And he not only was there to do it, but he continues to testify about that day of our rebirth and adoption. Like we designate a witness at a baptism to say, “I saw that this child was baptized with water in the name of the Father, Son, and Spirit,” God appoints the Spirit as the witness for us of our adoption, to testify to us. “The Spirit himself testifies with our spirit that we are God’s children.” (8:16)

Sometimes that testimony happens when we’re going through hardship, and the Spirit points us to God’s promises made to us on the day of our baptism, assuring us, “I’m making sure that those promises are coming true, even when things are a mess.” Sometimes the Spirit testifies to us through our fruits of faith, which serve as evidence that he can easily point at and say, “Look here, you couldn’t do this without me. I am living in you, producing this fruit through you.”

There’s another way that the Spirit testifies to us, and it often happens on the days we feel the guiltiest and the farthest away from God. It happens on the day we’ve given into the flesh, we’ve carried out its desires, and now it’s got us wondering whether the Spirit really lives in us anymore, whether we’re even a believer anymore. You know, it’s the hardest thing for a believer to believe that he actually believes. On that day riddled with guilt and doubt, the Spirit testifies with our Spirit even by convicting us of sin. He comes to us and says, “I was there at your baptism. I made you God’s child, and right now you are not acting how a child of God acts. You’re acting like the devil’s slave again. Snap out of it! This is not you.” And his voice speaking to our conscience through the word we’ve learned, making us loathe the sin we’ve committed, is the testimony that we are still the children of God. His voice is leading us still and God the Father has not cast his Holy Spirit away from us.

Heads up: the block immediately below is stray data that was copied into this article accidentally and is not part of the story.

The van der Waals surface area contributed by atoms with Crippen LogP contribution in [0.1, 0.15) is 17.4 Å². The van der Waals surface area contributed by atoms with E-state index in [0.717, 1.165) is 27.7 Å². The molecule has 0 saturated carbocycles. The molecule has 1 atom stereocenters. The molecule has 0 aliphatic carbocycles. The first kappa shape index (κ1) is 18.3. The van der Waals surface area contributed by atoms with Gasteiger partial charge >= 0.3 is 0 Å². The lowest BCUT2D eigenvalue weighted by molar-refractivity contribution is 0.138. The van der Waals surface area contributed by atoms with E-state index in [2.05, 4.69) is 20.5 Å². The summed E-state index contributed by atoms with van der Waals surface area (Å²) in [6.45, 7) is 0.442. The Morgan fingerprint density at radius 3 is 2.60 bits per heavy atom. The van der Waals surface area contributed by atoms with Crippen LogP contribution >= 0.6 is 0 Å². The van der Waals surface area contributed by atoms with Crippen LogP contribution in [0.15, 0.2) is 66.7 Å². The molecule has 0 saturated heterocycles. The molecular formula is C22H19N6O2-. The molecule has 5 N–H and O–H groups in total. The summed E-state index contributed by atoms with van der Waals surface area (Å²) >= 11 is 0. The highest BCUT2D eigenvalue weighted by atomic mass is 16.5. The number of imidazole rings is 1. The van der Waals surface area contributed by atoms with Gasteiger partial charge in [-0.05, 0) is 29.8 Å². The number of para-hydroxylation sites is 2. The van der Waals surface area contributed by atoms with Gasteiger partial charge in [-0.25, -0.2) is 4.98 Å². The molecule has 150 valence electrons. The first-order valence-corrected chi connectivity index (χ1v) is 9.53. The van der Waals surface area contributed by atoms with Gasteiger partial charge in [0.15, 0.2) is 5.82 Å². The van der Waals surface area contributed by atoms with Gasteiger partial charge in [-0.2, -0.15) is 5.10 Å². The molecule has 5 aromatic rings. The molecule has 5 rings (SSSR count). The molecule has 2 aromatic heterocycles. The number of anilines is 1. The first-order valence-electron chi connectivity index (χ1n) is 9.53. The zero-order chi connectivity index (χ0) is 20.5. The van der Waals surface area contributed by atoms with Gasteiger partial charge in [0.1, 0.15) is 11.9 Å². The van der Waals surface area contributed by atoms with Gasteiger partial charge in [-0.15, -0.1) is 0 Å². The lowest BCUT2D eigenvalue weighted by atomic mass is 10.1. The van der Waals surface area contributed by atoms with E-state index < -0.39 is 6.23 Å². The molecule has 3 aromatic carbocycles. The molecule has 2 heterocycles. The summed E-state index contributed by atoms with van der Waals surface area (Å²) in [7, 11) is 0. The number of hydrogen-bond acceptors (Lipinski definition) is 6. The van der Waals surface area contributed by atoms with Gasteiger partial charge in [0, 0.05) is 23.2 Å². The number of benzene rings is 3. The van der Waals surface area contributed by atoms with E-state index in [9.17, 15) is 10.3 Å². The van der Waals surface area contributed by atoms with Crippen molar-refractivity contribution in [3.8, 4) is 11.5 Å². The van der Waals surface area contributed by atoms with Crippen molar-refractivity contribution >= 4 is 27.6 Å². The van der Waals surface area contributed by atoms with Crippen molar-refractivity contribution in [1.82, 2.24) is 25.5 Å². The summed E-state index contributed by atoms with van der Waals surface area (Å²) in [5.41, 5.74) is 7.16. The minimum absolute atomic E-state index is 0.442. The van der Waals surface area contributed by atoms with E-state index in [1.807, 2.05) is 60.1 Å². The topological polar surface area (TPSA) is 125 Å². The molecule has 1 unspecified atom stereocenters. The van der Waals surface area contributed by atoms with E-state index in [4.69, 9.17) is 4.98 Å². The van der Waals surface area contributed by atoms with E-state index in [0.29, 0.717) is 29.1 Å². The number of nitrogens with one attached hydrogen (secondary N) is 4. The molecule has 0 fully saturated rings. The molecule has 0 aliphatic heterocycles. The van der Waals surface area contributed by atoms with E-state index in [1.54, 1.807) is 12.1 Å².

Maybe the Holy Spirit was the member of the Trinity you were a little hazy about, weren’t as sure what he all does. Rest assured, he’s no slouch. Coequal with the Father and Son, he’s the one who brings the Father’s redemptive plan, and the Son’s life and death, to be our personal possession. At our adoption, 2) God became our true Father, and we get to cry out to him “Abba, Father.” We get to approach our dear heavenly Father in the same personal and confident way that Jesus his perfect Son did. And as Professor Mark Paustian writes, “The Father has only one way of thinking about his Son, and so only one way of thinking about you”—the one in whom he is pleased.

We know this is true because the Spirit has made us true children, and “if we are children, then we are heirs, heirs of God and coheirs with Christ.” (8:16). 3) Then Christ is our brother. As the writer to the Hebrews tells us, “Both the one who makes people holy and those who are made holy are of the same family. So Jesus is not ashamed to call them brothers and sisters.” (Hebrews 2:11). Maybe all your life you’ve struggled to feel like you could live up to your earthly father’s expectations or your brother’s accolades. But your Father in heaven is well-pleased with you, and your Brother Jesus is not ashamed of you. The Holy Spirit has made it so. The Trinity made you family.

There’s one last thing that comes with being true children of God. You have an inheritance coming, an inheritance of glory in heaven reserved for the co-heirs of Christ. Brothers and sisters in Christ, children of God, those are the words of Christ we are waiting and longing with all our heart to hear. Come, you who are blessed by my Father, inherit the kingdom prepared for you since the creation of the world. (Matthew 25:34) Amen.

How great is the love that the Father has lavished on us that we should be called children of God and that is what we are! Amen.